Whatever the change, such as a pandemic or the collapse of relationships, there is a simple and easy way to navigate it.
Change is always a big mess, bringing uncertainty and anxiety forever, but with the right tools, you can take advantage of it.
This is the belief and learned experience of strategic life coach Shanna Kennedy. He says there is an easy and easy way to navigate any changes, such as a pandemic or a seemingly endless blockade.
It was at the beginning of last year Covid that Kennedy wrote her latest book, Plan B, and urged readers to provide a roadmap through change, but her principles apply to a myriad of scenarios.
“Covid definitely ignited this book, but I’ve been teaching people through change for 20 years,” said Lifeplan’s best-selling author.
“Changes can be changes such as loss of a partner, fear of health, parting with a boyfriend, loss of work, loss of business … but also where you want to evolve. I will grow. ”
Here is her expert advice:
Make you number one
For Kennedy, her major life change happened 20 years before her extreme dedication to work ended with chronic fatigue.
“Because I was involved in corporate sports, I worked with about 200 elite athletes in 10 different sports in the sponsorship world,” she says.
“I became my job, I loved my job, I was absorbed in my job. I didn’t want to take a break. I didn’t have a self-care strategy.
“I had that true A-type perfectionist personality, and by the age of thirty I had chronic malaise and had to manage it for the next 20 years, which was detrimental to my health.
“But it’s better for my life to have chronic fatigue, because I’m very attentive, very awake, and I’m present. I need to adjust my pace, which makes me a better person. ”
Plan changes to influence you
No matter how different the changes, Kennedy says the method can be divided into four stages. Restore and recover. Redirect and take a break. Willing to radiate.
“When we go through a journey of change, all these steps happen and no one really talks about them,” says Kennedy.
“They hang out for a long time when we are hiding behind our emotions and don’t want to see, feel, speak or admit them.
“At the beginning of the book, just stop and take a breath, recognize and respond to our feelings, perhaps our sadness. People are sad that they can’t even go to a cafe and sit down and eat. Coffee, and it could have been the highlight of their day, or they might go to a gym class or meet a family member or our loved one in the hospital. “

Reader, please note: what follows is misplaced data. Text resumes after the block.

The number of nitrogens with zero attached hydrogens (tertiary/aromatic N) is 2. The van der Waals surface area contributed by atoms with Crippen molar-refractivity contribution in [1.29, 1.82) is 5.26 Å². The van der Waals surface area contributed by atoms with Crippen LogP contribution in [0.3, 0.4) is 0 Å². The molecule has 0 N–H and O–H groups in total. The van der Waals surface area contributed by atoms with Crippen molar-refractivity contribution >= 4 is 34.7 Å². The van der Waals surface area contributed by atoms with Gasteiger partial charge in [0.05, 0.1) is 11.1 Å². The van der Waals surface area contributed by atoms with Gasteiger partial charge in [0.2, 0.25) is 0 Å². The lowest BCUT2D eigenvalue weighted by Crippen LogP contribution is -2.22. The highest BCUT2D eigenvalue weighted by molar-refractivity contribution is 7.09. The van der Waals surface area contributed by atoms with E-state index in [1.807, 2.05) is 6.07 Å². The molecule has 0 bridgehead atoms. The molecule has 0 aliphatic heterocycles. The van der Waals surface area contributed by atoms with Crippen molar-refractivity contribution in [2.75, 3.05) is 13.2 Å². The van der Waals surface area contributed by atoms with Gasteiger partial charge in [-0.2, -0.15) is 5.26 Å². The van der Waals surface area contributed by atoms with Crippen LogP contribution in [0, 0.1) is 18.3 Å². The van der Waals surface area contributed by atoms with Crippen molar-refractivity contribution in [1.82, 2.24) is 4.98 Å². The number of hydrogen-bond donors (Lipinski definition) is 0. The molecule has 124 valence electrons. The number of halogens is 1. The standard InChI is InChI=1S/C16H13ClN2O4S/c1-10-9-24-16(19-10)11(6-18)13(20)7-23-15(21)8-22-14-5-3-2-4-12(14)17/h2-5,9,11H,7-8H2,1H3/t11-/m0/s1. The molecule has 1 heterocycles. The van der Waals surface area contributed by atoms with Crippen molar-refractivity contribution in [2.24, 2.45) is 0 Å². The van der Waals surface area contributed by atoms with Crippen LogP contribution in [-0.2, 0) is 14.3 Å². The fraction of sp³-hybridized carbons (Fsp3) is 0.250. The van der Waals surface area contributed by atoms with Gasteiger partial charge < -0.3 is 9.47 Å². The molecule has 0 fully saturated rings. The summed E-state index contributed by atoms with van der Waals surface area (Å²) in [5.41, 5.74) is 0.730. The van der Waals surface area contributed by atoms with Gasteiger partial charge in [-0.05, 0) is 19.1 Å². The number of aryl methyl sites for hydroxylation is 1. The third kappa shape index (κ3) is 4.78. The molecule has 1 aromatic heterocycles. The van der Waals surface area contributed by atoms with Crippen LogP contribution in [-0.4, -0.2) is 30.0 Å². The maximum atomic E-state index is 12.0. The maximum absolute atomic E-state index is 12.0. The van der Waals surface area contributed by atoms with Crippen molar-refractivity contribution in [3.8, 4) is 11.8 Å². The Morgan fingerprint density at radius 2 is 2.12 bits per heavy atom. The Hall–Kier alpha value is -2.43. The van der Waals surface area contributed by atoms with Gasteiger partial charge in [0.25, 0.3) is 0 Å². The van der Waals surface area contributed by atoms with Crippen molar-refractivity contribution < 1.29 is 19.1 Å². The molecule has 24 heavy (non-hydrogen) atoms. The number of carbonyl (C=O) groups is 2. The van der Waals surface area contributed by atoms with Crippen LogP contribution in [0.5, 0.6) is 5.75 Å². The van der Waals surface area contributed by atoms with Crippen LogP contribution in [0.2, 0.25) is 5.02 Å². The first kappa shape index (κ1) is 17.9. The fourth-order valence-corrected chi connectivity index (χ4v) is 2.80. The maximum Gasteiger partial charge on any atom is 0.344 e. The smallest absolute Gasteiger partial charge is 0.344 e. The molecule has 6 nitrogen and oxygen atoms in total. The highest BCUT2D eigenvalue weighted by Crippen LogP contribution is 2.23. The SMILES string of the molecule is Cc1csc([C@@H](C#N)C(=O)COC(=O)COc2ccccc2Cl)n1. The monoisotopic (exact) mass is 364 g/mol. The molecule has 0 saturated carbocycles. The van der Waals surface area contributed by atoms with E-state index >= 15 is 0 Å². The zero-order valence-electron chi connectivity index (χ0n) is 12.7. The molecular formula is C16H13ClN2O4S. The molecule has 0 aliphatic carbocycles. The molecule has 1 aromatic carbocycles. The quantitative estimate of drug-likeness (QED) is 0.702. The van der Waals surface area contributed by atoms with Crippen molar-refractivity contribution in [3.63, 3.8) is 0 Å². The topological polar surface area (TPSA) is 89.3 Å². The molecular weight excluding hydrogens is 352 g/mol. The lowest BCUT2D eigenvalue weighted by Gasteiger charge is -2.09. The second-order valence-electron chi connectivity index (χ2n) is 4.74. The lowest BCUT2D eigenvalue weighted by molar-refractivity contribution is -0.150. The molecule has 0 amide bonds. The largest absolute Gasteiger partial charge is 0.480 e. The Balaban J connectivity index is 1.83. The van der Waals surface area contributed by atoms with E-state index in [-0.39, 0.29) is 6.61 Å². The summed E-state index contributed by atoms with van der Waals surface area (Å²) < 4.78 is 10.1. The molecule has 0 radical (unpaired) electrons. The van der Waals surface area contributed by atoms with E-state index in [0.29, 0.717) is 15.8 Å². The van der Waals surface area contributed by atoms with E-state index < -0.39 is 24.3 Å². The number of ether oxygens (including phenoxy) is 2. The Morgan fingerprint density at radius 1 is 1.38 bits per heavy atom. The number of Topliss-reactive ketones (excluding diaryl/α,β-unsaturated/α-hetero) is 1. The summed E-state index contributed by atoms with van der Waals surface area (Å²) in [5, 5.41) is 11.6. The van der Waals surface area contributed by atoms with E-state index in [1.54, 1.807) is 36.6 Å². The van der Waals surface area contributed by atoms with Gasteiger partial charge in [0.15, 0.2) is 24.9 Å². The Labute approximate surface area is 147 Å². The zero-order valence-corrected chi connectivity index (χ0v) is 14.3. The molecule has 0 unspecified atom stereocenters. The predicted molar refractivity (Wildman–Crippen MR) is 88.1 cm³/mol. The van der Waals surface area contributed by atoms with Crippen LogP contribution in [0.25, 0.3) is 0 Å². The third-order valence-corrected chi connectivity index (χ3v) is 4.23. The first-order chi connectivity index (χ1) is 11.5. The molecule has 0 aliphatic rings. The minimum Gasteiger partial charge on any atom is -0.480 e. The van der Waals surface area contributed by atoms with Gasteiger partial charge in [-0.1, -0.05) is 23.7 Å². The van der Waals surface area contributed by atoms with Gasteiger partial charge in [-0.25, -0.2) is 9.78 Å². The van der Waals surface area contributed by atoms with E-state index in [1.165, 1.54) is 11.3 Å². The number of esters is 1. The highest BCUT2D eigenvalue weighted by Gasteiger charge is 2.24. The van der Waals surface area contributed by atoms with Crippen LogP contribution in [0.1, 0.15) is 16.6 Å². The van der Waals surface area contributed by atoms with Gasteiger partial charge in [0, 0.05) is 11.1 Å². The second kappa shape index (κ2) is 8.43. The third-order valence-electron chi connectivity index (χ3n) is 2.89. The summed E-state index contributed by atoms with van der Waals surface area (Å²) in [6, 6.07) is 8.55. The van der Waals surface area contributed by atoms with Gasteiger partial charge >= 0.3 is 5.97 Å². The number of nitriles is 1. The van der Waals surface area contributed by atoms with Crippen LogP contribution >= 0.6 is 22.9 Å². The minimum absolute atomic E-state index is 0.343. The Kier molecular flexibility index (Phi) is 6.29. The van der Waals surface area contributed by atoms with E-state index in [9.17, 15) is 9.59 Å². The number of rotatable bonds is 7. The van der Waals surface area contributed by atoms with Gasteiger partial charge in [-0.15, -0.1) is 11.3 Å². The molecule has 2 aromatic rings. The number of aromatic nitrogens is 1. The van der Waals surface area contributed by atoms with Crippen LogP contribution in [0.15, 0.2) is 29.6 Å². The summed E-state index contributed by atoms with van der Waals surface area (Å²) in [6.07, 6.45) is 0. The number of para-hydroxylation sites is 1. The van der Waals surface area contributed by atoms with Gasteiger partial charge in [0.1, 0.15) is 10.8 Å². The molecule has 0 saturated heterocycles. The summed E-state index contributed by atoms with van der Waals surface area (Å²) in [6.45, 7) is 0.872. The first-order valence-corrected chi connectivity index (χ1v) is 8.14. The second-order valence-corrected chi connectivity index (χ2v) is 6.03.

Use simple steps
Kennedy says that most of understanding why you feel a particular way is to learn to accept it as normal and not bad for you.
“When you experience change, even Covid people at this point may feel like” I don’t care, I don’t know why, “” I’m really worried, “or” breaking news. ” It really upsets me, “she says.
“They were able to go through a cycle of sadness in the book and immediately saw the following:” OK, this is normal. If normal, what can we do next? “
“You’ll say it’s breathtaking … what’s the gift of this? What’s the gift of the blockade today? And you have to find it every day.”
Sadness varies from person to person, but there are five major stages that people can experience. Anger; negotiations; depression; and accept.
Individuals do not experience all of them.
Kennedy said: “It is important to understand all the emotions of the cycle of sadness so that we can take our breath away.
“When we can admit it and can stop and feel it-for example, it feels like it’s in my tummy or throat closure-we can take a little breath. You can sit with it for a moment and admit it, it actually goes through.
“Avoiding it, getting angry, going out for wine, eating sugar, and running away creates big problems of building, building, building.
“Just sit and admit it and sit together for a minute.
“After a minute, it just disappears. It’s incredible, it’s life-changing.
“And you get the opportunity to reframe it, but you can’t do that if you’re running.”
Plan B by Shannah Kennedy is out of the penguins
How to work to cope with life changes and manage anxiety and stress: Shannah Kennedy
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